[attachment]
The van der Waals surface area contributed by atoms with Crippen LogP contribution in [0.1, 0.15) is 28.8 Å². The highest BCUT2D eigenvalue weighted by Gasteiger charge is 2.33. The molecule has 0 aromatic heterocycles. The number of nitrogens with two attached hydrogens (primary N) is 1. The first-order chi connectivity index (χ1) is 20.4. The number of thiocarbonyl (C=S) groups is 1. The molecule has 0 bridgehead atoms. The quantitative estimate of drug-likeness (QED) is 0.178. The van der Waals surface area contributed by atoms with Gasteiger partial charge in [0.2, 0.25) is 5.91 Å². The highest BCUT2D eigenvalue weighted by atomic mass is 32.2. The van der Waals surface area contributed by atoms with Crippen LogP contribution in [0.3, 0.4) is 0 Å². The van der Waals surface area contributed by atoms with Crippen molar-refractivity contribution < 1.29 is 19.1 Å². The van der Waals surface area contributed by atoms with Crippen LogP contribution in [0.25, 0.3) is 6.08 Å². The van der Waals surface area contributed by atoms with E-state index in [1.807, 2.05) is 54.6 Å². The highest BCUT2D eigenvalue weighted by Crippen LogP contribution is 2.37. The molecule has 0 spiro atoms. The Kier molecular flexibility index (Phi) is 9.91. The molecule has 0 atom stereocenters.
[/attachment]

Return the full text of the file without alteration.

The van der Waals surface area contributed by atoms with Crippen LogP contribution in [0.1, 0.15) is 28.8 Å². The highest BCUT2D eigenvalue weighted by Gasteiger charge is 2.33. The molecule has 0 aromatic heterocycles. The number of nitrogens with two attached hydrogens (primary N) is 1. The first-order chi connectivity index (χ1) is 20.4. The number of thiocarbonyl (C=S) groups is 1. The molecule has 0 bridgehead atoms. The quantitative estimate of drug-likeness (QED) is 0.178. The van der Waals surface area contributed by atoms with Gasteiger partial charge in [0.2, 0.25) is 5.91 Å². The highest BCUT2D eigenvalue weighted by atomic mass is 32.2. The van der Waals surface area contributed by atoms with Crippen LogP contribution in [0.3, 0.4) is 0 Å². The van der Waals surface area contributed by atoms with Crippen molar-refractivity contribution < 1.29 is 19.1 Å². The van der Waals surface area contributed by atoms with Crippen LogP contribution in [0.25, 0.3) is 6.08 Å². The van der Waals surface area contributed by atoms with E-state index in [1.807, 2.05) is 54.6 Å². The highest BCUT2D eigenvalue weighted by Crippen LogP contribution is 2.37. The molecule has 0 spiro atoms. The Kier molecular flexibility index (Phi) is 9.91. The molecule has 0 atom stereocenters.